We are living through difficult times. COVID-19 threatens the lives of many of us. Our institutions, our systems, our governments and our people are struggling to respond to the threat.

What I find most unsettling is that the future has disappeared. The last time the future disappeared for much of the world was World War II, so for most people living today, this is a new experience. Except for only a few relatively short periods in my life, I could count on the future. The world we lived in was evolving, but I expected to evolve with it. I couldn’t predict the future, but I relied on the great likelihood that in the future there still would be a roof over my head, food on the table, loved ones alive. We called it peace and prosperity.

The fact is that the future never is certain. It’s quite pleasant to live during a time of continuing peace and prosperity, but there are no guarantees. We’re promised nothing; we’re always at risk.

I find that I don’t like an uncertain future.

Still, I’m certain human beings will survive and thrive again. In particular, the United States will survive and thrive. Why? Well, we’re extraordinarily wealthy, in dollars, natural resources, and most importantly, human capital. We’re strong and innovative and compassionate. We see problems and we respond. It’s going on every day around us. We don’t make the best decisions, we are sometimes late to get going, there are false starts and it’s occasionally messy, but we mobilize our assets and we power through problems. Despite our predictable second-guessing of our leaders, despite our complaining about how we’re doing or not doing this or that, we will pick up the pieces and keep going, push our way through this, and do it successfully. That’s what we do.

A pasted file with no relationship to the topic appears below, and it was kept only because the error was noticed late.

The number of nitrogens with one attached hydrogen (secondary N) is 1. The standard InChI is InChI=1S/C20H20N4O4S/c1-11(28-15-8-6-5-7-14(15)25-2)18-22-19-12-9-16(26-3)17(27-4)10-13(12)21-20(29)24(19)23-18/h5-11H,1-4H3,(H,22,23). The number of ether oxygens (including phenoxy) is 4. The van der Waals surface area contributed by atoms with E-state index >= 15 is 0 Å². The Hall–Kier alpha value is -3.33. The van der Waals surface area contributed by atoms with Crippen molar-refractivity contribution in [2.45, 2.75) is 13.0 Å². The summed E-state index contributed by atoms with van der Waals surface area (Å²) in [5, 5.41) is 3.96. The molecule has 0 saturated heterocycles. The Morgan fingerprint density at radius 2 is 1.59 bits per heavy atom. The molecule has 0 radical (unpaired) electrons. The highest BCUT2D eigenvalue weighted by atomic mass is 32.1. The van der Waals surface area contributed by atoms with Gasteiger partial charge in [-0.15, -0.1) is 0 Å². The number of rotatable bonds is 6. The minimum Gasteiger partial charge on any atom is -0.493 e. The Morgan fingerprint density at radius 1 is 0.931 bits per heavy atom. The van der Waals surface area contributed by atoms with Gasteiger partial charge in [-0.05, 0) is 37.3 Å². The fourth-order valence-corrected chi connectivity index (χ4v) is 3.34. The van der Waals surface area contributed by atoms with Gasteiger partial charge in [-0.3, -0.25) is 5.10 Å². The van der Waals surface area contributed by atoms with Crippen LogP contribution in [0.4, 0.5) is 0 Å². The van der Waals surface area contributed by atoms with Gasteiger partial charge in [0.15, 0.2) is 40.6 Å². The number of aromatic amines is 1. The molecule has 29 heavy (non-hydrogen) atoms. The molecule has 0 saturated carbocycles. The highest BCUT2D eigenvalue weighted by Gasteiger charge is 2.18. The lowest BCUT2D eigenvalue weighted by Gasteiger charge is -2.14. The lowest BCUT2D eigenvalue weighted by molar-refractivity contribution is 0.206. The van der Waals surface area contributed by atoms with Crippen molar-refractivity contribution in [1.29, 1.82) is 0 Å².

When we emerge from the COVID-19 assault, we will begin to build for a new time when the future will once again feel certain. We will be hesitant, no doubt, because the ordeal will have reminded us that nothing is certain, but we will begin nevertheless. Getting the job done will take a few months or a few years, maybe even more, but we will do it. The advance of civilization will continue, we will prepare better for the next virus attack, and the future will again look to be secure. Times of peace and prosperity will return. Wash, rinse, repeat. It’s the story of human life on the earth. Occasional crashes notwithstanding, life for human beings over the long term continues to get better.

The time for rebuilding and growth is coming soon. It’s a time of great opportunity for individuals. Some people will recognize the opportunities, and some people will apply human ingenuity to help themselves and help others.

It’s a time of great opportunity for communities, too. It’s a time to reassess, make change and grow. Some communities will take advantage of the opportunities. And so, I return to the subject of this blog.